One bus breaking down is unfortunate, two ... well.
However, Whitehill Welfare snatched a 94th-minute equaliser to claim a 2-2 draw away to Wick Academy on Saturday, keeping their name in the hat for Thursday’s William Hill Scottish Cup second round draw – something even the most ardent Scorries fan would find difficult to begrudge them following a nightmare journey north.
Such trips present not insignificant cost at this level, Whitehill spending just over £2000 to try and prepare properly. Departing Midlothian at 5.30pm for an overnight stop in Inverness before completing the 250 mile plus drive to Harmsworth Park became an eight-hour slog after the Ferguson Park club’s bus broke down – twice.
Callum Connolly, pictured, who opened the scoring for Grant Carnie’s side, reflected on what was far from ideal preparation for their biggest game of the season to date. “Having the two buses break down wasn’t the best,” he said, somewhat understatedly. “The first one broke down so we were stuck in Pitlochry for about an hour and a half. Then the second bus came and we were only on that one for about half an hour before it started smoking – I don’t know where from, it must have been from the engine. Then we had to wait another hour and a half for the other bus and when that finally came we still had just under two hours to travel, so we didn’t get there until late – it was a nightmare.
“As soon as the second bus broke down, no-one could be bothered! We just wanted to get up to Inverness and get some sleep. I think I got about six hours sleep maybe – we didn’t get up there until about half two in the morning and then we were up early to travel to Wick from Inverness. We knew it was going to be a tough game even if we had the perfect preparation and adding that to it makes it even harder.”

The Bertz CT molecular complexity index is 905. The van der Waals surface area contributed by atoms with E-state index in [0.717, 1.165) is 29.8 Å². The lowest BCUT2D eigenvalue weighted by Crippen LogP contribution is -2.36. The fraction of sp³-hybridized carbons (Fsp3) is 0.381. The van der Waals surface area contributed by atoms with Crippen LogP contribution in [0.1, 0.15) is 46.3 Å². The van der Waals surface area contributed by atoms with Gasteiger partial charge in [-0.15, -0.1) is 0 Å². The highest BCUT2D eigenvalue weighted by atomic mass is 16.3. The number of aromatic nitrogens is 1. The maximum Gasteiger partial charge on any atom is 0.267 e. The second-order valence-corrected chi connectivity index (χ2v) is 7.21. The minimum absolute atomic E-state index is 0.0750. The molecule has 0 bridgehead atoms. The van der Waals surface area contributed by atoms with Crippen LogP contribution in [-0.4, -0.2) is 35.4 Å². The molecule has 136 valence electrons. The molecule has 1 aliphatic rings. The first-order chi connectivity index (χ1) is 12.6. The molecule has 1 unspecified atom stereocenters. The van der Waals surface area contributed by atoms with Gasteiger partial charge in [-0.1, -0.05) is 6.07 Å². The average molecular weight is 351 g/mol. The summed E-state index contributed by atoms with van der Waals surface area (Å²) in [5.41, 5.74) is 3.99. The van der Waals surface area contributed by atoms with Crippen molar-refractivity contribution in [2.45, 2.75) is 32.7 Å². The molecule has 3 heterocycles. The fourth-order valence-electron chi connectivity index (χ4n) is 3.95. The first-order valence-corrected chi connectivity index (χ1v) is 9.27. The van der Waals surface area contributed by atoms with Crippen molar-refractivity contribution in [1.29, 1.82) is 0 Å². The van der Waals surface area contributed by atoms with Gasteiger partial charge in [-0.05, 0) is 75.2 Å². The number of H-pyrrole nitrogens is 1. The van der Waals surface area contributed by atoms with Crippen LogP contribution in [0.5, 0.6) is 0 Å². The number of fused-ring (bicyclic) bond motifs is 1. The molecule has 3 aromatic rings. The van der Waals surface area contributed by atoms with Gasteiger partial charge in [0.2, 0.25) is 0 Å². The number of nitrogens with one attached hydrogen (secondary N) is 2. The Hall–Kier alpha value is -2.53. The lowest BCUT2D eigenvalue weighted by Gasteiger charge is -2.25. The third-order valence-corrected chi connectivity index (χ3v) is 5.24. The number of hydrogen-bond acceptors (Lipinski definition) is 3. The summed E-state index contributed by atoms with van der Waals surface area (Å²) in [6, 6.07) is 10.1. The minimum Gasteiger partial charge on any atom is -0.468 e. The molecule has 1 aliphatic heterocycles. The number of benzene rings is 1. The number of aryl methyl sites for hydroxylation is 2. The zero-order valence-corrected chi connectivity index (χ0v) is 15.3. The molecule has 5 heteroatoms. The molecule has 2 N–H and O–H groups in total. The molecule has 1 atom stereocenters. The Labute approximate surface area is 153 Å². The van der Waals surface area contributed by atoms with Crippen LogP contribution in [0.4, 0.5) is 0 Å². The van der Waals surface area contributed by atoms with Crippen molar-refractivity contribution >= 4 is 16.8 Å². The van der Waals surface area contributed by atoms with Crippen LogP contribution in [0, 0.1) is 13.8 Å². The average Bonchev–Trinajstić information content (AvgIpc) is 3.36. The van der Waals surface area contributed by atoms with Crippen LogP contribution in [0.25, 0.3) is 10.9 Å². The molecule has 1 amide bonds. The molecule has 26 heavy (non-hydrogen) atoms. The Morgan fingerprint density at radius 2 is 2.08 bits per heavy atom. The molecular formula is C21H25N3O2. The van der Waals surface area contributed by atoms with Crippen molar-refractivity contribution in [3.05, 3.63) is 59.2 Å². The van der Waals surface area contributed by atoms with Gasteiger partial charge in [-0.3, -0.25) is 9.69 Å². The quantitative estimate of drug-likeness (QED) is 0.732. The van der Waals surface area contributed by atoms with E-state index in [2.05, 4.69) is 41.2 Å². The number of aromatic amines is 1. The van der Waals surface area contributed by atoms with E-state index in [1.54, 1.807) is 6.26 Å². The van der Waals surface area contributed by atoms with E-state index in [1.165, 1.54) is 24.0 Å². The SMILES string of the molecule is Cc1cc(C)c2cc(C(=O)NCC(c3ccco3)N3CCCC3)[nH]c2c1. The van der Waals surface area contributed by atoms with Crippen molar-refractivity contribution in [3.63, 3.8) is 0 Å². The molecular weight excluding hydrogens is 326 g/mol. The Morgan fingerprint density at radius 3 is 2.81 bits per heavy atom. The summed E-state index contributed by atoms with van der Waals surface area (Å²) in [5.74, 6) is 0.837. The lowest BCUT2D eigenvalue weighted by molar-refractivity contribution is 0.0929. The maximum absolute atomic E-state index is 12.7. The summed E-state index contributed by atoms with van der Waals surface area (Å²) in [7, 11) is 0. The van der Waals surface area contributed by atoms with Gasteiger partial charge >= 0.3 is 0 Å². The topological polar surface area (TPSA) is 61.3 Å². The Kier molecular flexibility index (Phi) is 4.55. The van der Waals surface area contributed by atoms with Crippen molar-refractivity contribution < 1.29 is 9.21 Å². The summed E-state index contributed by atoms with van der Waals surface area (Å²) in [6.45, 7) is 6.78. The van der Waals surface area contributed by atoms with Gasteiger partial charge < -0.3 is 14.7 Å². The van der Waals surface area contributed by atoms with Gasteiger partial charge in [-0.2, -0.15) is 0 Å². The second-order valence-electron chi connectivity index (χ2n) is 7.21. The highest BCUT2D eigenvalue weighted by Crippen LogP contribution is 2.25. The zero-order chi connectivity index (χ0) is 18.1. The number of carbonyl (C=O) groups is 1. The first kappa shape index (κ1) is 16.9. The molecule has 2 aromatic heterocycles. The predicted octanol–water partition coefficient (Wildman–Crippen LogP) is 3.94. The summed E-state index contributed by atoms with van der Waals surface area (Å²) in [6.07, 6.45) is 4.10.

If Connolly was lacking in energy, it wasn’t evident as he gave his team the lead in stunning fashion, nutmegging a challenging defender before arrowing the ball into the top corner. Wick appeared to have won it late on but Andy Martin’s last-gasp leveller meant Friday’s travel farce wasn’t in vain. “I don’t think I’ve ever hit a sweeter strike in my life,” Connolly admitted. “As soon as they scored I was thinking about the bus journey home and how everyone would be gutted. It was as good as win really. With them scoring so late we thought that was us beat but then you get the equaliser and you treat it as a win. I think we deserved it after how much we put into the game and our bad luck on the journey up.”
The Highland League club will want to avoid similar misfortune themselves as the teams go again at Ferguson Park on Saturday, with Connolly confident Welfare are capable of going one better than last Saturday with the home crowd behind them. “I don’t know how many were there exactly but there was a big crowd,” he said. “They started stirring it up a bit when they scored and were loud as anything but hopefully that’s the case for us on Saturday.
“We didn’t know much about Wick but now we know a bit more about them I think we can set up and give ourselves the best chance of going through.”